If anyone was still harbouring hopes that the UK economy was on a steady path to recovery, this weekend’s announcement of a further month of national lockdown will have been a bitter blow.
A month ago, Andy Haldane, the Bank of England’s chief economist, urged people not to sink into a “contagious pessimism” that would do unnecessary damage to the economy. But now, all three of the risks he acknowledged at the time — a worsening of the virus and the consequent restrictions, rising unemployment and a disorderly Brexit — appear to be crystallising.
When the monetary policy committee meets later this week, its new forecasts are likely to show that the summer’s rebound in growth was weaker than the BoE expected in August; that output will at best barely grow in the fourth quarter; and that the scars left on the economy by the pandemic will be deeper and longer-lasting than hoped.
The new stay-at-home order will reinforce the case for the MPC to launch a fresh round of quantitative easing on Thursday — with analysts predicting it could add a further £50bn to £150bn to its target stock of asset purchases. But economists say this will do very little to boost growth at present — although it may ease the government’s issuance of gilts to fund further fiscal stimulus.
“Anything the MPC does now will do little to prevent a renewed recession if virus cases continue to rise and the government ramps up restrictions,” said Ruth Gregory, at the consultancy Capital Economics, while adding that monetary easing would still help keep companies afloat and limit job losses.
“For many firms, national lockdown marks the start of a bleak midwinter,” Carolyn Fairbairn, the outgoing CBI director-general, said in a tweet after the government announced the renewed national closure of hospitality, leisure and non-essential retail businesses.
The timing will be especially punishing for retailers, coming at the height of the crucial pre-Christmas season. Helen Dickinson, chief executive of the British Retail Consortium, said the spring lockdown had cost non-essential retailers £1.6bn a week in lost sales, but that the new closure would cause “untold damage”, since in the run-up to Christmas, “these losses are certain to be much bigger”.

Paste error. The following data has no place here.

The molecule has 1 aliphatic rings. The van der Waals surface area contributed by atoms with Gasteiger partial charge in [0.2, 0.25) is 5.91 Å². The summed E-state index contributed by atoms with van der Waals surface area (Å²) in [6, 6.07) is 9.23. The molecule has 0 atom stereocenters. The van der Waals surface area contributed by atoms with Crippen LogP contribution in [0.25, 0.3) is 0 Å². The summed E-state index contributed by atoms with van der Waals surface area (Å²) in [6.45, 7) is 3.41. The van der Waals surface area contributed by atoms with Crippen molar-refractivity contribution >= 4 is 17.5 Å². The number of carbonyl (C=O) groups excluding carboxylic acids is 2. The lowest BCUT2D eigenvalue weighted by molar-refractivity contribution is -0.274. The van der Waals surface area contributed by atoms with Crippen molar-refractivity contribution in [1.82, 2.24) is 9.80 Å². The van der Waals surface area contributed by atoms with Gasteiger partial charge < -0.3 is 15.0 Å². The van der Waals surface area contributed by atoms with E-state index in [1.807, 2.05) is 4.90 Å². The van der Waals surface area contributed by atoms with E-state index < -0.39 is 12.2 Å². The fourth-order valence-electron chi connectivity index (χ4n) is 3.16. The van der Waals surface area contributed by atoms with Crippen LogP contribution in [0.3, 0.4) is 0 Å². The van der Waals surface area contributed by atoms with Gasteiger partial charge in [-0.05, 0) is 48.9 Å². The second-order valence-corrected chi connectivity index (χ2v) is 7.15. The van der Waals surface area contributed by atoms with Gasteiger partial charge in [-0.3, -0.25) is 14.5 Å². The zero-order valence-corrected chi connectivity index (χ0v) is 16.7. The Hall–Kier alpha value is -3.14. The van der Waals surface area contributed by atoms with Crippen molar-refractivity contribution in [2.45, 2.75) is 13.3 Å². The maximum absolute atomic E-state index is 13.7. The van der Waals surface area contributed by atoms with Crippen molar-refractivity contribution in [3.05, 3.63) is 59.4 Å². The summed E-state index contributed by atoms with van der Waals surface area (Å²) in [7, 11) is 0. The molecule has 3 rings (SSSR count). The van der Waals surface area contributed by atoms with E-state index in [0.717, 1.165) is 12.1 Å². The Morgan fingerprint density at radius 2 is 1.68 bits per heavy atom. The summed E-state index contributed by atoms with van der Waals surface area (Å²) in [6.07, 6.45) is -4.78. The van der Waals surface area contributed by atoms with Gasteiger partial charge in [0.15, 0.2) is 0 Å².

Andrew Goodacre, chief executive of the British Independent Retailers Association, said the timing could not be worse for small shops, since “Christmas shopping was already starting and will now end up being carried out online”.
But while the impact on some sectors will be acute, the overall hit to GDP will not be as severe as in the first national lockdown, with education set to continue, and the government making it clear that manufacturing and construction sites should remain open.
Kristalina Georgieva, the IMF’s managing director, said last week she did not expect a second wave of the virus to lead to the “dramatic drop” in output seen in March, because “most of the negative impact on contact-dependent industries has already happened”, other sectors had adapted to doing everything virtually where possible, and policymakers had taken extraordinary steps to “put a floor under the economy”.
But the IMF’s latest forecasts for the UK — issued after tiered regional measures were introduced, but before the new national lockdown — are still bleak: the fund expects UK output to have shrunk 10.4 per cent over the course of 2020, far worse than the BoE forecast in August, and to remain between 3 and 6 per cent below pre-pandemic levels in the medium term.
Julian Jessop, former chief economist and head of the Brexit unit at the Institute for Economic Affairs, has been more upbeat than many about the prospects for the UK labour market, but still struggled to find sources of optimism after the new lockdown. With schools open, businesses better prepared and a clearer exit strategy, the economic hit should be less severe than in the spring, he said — but even if it were only a fifth as bad, this would still mean a hit to GDP of at least 5 per cent.
And if the new restrictions on activity are less stringent than those imposed in March, so too is the extent of government support on offer for businesses and workers.
Chancellor Rishi Sunak has been forced to reinstate the UK’s furlough scheme, just days after its expiry, subsidising 80 per cent of wages for any hours that employees do not work (much to the outrage of observers in the north of England, where local leaders’ demands for this increase in generosity were ignored two weeks ago).
He has also announced new grants for businesses that are required to close; provided a further £1.1bn for local authorities to offer one-off support to businesses; and extended mortgage holidays that had been set to expire at the weekend.
However, there is no new help for the self-employed — who will receive a lower level of help than furloughed employees even if they qualify for grants under the government’s Self-Employed Income Support Scheme. Many are not eligible for this scheme and are already reliant on benefits — and some could see these cut later in November, unless the government extends its suspension of the so-called minimum income floor, which limits payments to self-employed people with low earnings.
Nor is there any additional help yet for renters, who are more likely than homeowners to have run up arrears with their landlord, or fallen behind on other debts, since the start of the pandemic.
“The government should have acted decisively much sooner and now families face a grim winter,” said Frances O’Grady, general secretary of the TUC. “Ministers must do more to protect jobs and prevent poverty.”